The Mars Trilogy, by Edgar Rice Burroughs – While Burroughs is best known for Tarzan, he also wrote a series of books about the red planet, which combine light science fiction with swashbuckling adventure. I don’t know that they’re that popular anymore, but they were definitely highly influential. I wonder if Burroughs was the first to introduce Martians with green skin. Others, however, were red and yellow, black and white. Even though John Carter was a Confederate officer in the Civil War, he seems to recognize the different sorts of Martians as individuals. Mars, or Barsoom as its inhabitants call it, is presented as a dying but inhabited world, where water has to be brought up from far underground and breathable air is produced by factories. The different tribes are constantly at war with each other, and compassion and humor are very rare, but at the same time there’s a definite nobility to most of the people. This volume contains the first three books in the series. In A Princess of Mars, Carter is transported to Mars through what seems to be astral projection, although he obviously has his normal body when he’s there, as part of what makes him a great warrior is that being used to stronger gravity makes him able to leap great distances. Burroughs claims to have taken the basic view of Mars and Carter’s means of transportation there from the works of astronomer and science fiction writer Camille Flammarion. Carter learns about the Martian life forms and their warlike culture, and wins the hand of Dejah Thoris, beautiful red-skinned daughter of the chief of Helium. It ends with Carter being sent back to Earth, where he pines for Barsoom. He returns in The Gods of Mars, which is centered around exposing the Martian religion as a lie. The people believe that travel down the River Iss takes them to the afterlife, but instead they become slaves in underground caverns. We also find out that Carter has a son, because apparently Earth people can copulate with egg-laying Martians. The Warlord of Mars picks up where the second book leaves off, with Carter going on trial for heresy, and rescuing his wife from the inhabitants of the polar region. I have not yet seen the recent movie, which I know was a critical flop, but maybe I should now that I’ve read some of the books.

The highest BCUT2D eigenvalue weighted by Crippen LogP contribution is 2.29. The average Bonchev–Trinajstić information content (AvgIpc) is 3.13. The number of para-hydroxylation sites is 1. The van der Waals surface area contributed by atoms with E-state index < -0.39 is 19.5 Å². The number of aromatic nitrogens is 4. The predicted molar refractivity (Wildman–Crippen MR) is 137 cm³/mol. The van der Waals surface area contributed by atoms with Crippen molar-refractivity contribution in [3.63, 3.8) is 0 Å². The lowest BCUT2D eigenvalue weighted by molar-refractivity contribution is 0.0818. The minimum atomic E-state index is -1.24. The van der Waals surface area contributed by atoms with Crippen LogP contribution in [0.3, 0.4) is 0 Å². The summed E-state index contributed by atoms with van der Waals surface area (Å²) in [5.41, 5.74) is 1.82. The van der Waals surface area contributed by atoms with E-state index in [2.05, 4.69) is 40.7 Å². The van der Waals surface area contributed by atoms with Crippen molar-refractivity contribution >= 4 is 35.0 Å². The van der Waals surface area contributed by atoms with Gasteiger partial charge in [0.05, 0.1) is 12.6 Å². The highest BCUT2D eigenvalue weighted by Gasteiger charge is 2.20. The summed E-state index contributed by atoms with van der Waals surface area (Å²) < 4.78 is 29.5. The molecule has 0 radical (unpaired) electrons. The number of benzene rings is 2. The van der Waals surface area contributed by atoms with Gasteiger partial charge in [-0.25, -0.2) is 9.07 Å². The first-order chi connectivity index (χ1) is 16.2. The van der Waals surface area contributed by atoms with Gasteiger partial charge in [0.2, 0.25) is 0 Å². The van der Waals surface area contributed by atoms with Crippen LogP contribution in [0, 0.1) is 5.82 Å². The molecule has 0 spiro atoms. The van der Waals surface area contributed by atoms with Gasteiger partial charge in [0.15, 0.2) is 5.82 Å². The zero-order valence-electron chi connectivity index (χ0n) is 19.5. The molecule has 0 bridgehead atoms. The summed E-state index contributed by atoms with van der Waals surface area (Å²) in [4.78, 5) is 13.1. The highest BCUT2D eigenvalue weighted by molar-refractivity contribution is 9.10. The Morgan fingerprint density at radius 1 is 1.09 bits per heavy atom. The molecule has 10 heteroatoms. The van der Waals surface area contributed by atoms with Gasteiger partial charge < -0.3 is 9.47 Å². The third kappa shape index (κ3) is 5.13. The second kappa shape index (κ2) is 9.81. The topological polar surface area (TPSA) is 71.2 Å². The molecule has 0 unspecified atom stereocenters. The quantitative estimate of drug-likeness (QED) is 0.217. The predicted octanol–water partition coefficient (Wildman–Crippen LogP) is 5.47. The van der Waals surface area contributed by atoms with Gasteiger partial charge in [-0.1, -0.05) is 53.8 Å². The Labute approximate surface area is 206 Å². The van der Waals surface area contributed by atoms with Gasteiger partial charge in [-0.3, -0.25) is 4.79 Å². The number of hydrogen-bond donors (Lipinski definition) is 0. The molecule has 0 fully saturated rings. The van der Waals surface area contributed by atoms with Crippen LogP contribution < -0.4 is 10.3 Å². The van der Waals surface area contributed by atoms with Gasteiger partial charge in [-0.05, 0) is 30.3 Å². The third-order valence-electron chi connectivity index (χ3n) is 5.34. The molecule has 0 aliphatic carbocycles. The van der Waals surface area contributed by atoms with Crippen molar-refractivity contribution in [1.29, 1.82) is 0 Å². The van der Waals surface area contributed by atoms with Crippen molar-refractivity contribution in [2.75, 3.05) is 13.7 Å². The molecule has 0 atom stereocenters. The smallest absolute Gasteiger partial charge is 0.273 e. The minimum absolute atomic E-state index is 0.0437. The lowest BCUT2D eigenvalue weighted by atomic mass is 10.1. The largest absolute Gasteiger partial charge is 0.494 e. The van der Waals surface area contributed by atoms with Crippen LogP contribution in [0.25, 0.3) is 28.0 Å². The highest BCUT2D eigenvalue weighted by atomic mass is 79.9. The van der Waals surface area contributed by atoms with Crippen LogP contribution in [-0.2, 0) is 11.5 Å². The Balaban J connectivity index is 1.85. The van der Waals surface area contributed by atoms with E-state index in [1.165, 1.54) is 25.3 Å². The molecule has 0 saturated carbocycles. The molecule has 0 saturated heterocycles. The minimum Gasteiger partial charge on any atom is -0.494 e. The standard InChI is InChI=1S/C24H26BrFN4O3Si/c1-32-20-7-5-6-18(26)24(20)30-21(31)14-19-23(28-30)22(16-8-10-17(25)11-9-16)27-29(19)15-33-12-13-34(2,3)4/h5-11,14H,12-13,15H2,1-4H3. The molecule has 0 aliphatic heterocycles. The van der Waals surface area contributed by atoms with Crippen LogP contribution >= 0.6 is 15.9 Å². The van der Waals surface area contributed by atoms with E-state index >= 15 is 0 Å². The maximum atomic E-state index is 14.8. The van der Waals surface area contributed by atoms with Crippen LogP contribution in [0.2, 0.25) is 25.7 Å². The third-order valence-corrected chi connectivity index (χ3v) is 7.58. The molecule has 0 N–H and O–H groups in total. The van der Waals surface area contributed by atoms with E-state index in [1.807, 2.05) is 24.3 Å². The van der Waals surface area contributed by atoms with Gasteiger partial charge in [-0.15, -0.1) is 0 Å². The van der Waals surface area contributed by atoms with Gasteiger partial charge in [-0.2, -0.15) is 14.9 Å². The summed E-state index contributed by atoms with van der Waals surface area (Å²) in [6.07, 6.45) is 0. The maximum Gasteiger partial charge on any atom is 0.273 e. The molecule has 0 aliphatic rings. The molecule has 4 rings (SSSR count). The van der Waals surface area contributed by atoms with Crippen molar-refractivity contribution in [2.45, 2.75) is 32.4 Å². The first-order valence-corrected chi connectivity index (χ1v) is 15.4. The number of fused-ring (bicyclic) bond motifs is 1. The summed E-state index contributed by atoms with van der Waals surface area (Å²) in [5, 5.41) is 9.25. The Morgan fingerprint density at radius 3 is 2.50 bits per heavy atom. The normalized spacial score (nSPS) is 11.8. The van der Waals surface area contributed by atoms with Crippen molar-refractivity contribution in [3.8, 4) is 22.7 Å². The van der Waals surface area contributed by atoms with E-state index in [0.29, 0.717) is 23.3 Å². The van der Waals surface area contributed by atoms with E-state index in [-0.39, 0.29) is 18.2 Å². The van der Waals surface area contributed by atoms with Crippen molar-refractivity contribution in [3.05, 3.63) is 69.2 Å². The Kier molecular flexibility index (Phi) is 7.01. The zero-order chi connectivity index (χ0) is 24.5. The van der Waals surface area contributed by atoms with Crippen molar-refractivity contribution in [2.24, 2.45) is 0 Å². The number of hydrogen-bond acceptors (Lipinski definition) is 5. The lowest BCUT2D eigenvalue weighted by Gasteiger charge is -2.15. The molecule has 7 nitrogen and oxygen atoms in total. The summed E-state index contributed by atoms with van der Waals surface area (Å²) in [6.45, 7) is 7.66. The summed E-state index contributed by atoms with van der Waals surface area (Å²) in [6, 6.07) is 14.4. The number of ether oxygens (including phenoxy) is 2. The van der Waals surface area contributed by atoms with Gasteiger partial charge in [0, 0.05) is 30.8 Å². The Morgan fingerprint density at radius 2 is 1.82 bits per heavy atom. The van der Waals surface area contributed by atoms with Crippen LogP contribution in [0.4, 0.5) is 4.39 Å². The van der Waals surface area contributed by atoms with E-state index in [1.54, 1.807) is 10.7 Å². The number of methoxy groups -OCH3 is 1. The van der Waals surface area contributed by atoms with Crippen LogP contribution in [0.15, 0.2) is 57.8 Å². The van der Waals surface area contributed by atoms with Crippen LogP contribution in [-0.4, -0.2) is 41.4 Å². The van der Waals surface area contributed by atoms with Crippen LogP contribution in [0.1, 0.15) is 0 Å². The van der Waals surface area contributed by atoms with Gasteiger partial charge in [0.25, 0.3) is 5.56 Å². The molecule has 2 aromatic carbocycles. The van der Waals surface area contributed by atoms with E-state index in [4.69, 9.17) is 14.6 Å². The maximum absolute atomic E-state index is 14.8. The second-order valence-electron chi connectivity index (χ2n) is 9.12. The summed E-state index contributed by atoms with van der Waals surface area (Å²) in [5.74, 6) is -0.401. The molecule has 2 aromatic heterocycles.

I suspect this series of having some influence on Star Wars, considering the use of some similar words. A Barsoomian chief is called a jed, a lieutenant is a padwar, there are animals called banths, and apparently later books have insects called sith. There’s also the common issue of why there would be so much swordplay in a society with incredibly advanced weaponry. The Barsoomians have rifles that can fire up to 300 feet, but it’s not considered proper to fight someone with a weapon more powerful than the one they’ve used to challenge you. Obi-Wan Kenobi considers a lightsaber to be more civilized and “not as clumsy or random” as a blaster, even though it obviously doesn’t have the range. Then again, it’s apparently pretty easy to dodge energy weapons in that galaxy. If I remember the Star Wars NES game correctly, the lightsaber did more damage than a blaster. Of course, the real reason for lightsabers was that they could be conveniently marketed.